The Last Supper: “‘17 On the first day of the Festival of Unleavened Bread, the disciples came to Jesus and asked, “Where do you want us to make preparations for you to eat the Passover?” He replied, “Go into the city to a certain man and tell him, ‘The Teacher says: My appointed time is near. I am going to celebrate the Passover with my disciples at your house.’” 19 So the disciples did as Jesus had directed them and prepared the Passover. 26 While they were eating, Jesus took bread, and when he had given thanks, he broke it and gave it to his disciples, saying, “Take and eat; this is my body.” 27 Then he took a cup, and when he had given thanks, he gave it to them, saying, “Drink from it, all of you. 28 This is my blood of the covenant, which is poured out for many for the forgiveness of sins. 29 I tell you, I will not drink from this fruit of the vine from now on until that day when I drink it new with you in my Father’s kingdom.” 30 When they had sung a hymn, they went out to the Mount of Olives.’”


The Arrest, Trials and Death of Jesus (26:14—27:66)

The Resurrection ( 28):

The Earthquake and the Angel’s Announcement (28:1–7)

Jesus’ Encounter with the Women (28:8–10)

The Guards’ Report and the Jewish Elders’ Bribe (28:11–15)

The Great Commission (28:16–20)

The Olivet Discourse (Matthew Chapters 24-25)

The Destruction of the Temple and Signs of the End Times: “Jesus left the temple and was walking away when his disciples came up to him to call his attention to its buildings. “Do you see all these things?” he asked. “Truly I tell you, not one stone here will be left on another; everyone will be thrown down.”  As Jesus was sitting on the Mount of Olives, the disciples came to him privately. “Tell us,” they said, “when will this happen, and what will be the sign of your coming and of the end of the age?”  Jesus answered: “Watch out that no one deceives you.  For many will come in my name, claiming, ‘I am the Messiah,’ and will deceive many. You will hear of wars and rumors of wars, but see to it that you are not alarmed. Such things must happen, but the end is still to come.  Nation will rise against nation, and kingdom against kingdom. There will be famines and earthquakes in various places.  All these are the beginning of birth pains” (verses 1-8).

The Day and Hour Unknown: “But about that day or hour no one knows, not even the angels in heaven, nor the Son, but only the Father. As it was in the days of Noah, so it will be at the coming of the Son of Man.  For in the days before the flood, people were eating and drinking, marrying and giving in marriage, up to the day Noah entered the ark; and they knew nothing about what would happen until the flood came and took them all away. That is how it will be at the coming of the Son of Man. Two men will be in the field; one will be taken and the other left. Two women will be grinding with a hand mill; one will be taken and the other left.  “Therefore, keep watch, because you do not know on what day your Lord will come” (verses 36-42).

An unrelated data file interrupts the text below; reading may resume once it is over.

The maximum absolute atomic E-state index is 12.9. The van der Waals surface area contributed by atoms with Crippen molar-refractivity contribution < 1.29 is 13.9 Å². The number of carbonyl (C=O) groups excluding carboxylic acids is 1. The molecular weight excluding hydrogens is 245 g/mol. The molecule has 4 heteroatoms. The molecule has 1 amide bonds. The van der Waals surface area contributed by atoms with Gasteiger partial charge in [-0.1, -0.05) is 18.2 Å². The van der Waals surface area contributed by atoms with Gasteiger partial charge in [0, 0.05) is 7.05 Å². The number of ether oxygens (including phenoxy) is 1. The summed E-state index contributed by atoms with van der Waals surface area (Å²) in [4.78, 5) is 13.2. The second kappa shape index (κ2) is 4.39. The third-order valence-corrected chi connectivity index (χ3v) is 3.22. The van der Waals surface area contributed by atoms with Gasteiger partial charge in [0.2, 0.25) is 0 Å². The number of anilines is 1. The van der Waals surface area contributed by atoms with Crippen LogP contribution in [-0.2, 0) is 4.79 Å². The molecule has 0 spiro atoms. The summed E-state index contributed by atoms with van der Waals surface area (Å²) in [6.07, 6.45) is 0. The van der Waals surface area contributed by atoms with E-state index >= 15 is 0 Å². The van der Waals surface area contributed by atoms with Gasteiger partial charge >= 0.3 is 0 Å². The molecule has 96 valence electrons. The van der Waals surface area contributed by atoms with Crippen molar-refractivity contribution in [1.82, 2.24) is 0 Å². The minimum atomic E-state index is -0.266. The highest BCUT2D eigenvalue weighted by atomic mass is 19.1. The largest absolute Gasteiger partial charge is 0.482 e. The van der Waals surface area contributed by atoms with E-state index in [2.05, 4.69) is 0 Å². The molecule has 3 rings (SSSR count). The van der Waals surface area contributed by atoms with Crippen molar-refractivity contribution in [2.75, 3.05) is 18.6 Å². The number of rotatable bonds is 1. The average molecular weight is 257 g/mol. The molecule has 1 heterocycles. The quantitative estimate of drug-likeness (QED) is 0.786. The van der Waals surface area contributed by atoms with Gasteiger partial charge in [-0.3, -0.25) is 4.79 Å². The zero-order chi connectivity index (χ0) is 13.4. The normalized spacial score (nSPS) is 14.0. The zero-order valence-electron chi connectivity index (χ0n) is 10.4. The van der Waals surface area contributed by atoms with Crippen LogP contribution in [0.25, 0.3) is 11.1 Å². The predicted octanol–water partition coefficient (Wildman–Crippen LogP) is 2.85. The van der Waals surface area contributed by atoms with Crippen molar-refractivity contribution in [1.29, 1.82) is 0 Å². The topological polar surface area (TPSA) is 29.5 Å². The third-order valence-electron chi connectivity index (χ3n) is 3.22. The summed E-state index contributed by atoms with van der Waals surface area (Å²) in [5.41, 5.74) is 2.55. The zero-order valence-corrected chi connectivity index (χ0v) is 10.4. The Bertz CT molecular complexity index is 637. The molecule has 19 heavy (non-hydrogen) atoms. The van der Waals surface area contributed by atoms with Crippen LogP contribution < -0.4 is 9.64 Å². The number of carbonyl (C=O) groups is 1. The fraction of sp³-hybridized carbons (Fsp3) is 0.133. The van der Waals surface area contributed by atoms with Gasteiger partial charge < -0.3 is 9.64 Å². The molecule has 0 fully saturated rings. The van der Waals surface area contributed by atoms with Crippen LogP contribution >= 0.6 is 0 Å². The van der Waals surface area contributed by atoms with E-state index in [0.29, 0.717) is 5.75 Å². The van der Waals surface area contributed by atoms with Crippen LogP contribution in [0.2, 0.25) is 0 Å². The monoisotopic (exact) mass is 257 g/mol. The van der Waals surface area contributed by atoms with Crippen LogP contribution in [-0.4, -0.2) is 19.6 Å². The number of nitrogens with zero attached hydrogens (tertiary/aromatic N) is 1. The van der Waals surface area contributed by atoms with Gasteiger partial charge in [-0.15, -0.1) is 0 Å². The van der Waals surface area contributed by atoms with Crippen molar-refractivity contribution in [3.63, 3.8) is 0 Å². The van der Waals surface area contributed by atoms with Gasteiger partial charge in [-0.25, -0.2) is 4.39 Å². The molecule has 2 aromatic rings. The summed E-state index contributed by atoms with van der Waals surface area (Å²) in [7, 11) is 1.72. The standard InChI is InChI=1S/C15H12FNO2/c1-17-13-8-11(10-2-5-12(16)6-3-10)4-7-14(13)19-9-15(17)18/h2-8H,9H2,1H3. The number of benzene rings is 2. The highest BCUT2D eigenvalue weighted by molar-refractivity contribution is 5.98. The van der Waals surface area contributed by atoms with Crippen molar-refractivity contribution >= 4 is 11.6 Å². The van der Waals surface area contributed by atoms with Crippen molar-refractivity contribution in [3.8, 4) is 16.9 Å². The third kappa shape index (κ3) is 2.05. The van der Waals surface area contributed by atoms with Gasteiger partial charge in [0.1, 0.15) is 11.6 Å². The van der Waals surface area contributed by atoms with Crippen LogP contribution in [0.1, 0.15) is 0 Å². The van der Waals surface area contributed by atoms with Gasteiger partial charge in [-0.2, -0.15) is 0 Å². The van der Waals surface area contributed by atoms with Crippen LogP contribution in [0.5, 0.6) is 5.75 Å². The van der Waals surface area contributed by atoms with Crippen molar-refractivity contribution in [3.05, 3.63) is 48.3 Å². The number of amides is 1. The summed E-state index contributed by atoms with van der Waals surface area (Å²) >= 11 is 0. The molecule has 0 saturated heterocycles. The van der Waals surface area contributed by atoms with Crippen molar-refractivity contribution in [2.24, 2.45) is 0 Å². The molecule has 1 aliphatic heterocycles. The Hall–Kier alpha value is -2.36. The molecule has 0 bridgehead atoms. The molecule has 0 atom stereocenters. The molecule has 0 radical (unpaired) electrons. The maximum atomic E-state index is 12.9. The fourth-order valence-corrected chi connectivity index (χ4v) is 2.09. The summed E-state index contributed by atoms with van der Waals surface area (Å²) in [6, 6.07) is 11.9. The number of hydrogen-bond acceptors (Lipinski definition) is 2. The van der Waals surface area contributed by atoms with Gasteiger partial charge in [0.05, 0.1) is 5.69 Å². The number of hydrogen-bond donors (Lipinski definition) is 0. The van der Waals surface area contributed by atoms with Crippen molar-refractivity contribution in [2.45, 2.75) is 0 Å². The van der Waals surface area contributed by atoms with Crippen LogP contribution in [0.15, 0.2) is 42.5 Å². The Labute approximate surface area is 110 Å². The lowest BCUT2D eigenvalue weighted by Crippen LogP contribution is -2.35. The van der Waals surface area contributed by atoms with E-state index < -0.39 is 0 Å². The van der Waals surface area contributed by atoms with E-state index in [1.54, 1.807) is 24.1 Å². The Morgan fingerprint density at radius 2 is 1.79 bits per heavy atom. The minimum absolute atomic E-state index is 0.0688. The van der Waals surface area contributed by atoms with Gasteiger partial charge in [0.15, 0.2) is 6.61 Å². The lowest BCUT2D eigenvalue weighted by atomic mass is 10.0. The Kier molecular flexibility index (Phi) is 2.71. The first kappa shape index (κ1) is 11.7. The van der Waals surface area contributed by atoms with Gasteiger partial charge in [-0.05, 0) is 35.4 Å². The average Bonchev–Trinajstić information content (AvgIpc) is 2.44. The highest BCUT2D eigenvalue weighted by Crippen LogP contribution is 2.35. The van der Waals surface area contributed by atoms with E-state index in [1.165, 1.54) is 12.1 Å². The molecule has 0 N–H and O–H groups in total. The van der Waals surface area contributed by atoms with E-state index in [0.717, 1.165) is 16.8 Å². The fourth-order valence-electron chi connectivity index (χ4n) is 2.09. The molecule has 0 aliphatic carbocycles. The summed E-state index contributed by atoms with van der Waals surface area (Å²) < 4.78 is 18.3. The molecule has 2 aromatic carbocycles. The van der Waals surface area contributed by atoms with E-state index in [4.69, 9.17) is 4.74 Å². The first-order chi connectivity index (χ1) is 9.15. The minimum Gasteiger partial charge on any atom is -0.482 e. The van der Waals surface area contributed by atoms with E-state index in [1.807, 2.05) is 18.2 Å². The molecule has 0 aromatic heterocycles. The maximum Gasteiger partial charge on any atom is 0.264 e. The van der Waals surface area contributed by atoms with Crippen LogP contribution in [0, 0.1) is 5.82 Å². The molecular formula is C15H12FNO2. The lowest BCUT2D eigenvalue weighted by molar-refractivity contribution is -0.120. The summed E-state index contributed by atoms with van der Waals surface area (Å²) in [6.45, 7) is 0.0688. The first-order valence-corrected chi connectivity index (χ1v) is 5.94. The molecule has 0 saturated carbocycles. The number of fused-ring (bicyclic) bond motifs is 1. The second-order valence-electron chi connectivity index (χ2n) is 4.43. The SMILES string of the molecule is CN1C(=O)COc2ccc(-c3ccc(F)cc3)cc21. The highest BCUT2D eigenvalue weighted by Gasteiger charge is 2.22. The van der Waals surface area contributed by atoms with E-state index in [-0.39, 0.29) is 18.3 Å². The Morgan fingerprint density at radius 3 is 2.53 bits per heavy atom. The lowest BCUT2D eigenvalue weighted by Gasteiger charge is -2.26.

Matthew 25, consists of Three Parables of Jesus: Parable of the Ten Virgins (25:1-13); Parable of the Talents or minas (25:14–30); The Sheep and the Goats (25:31–46).

The Parable of the Ten Virgins: “At that time the kingdom of heaven will be like ten virgins who took their lamps and went out to meet the bridegroom.  Five of them were foolish and five were wise. The foolish ones took their lamps but did not take any oil with them.  The wise ones, however, took oil in jars along with their lamps. The bridegroom was a long time in coming, and they all became drowsy and fell asleep” (verses 1-5).

The Parable of the Talents: ‘“His master replied, ‘Well done, good and faithful servant! You have been faithful with a few things; I will put you in charge of many things. Come and share your master’s happiness’” (v. 21)! The good servants are considered “good” by their master because they felt the responsibility of their assignment and went to work without delay. As a result of this work, the master increased their responsibility. It seems as though a part of the good servants’ reward included a share in the master’s joy for their work. This sets the good servants apart from the idle servant. The good servants diligently worked even in the absence of the master.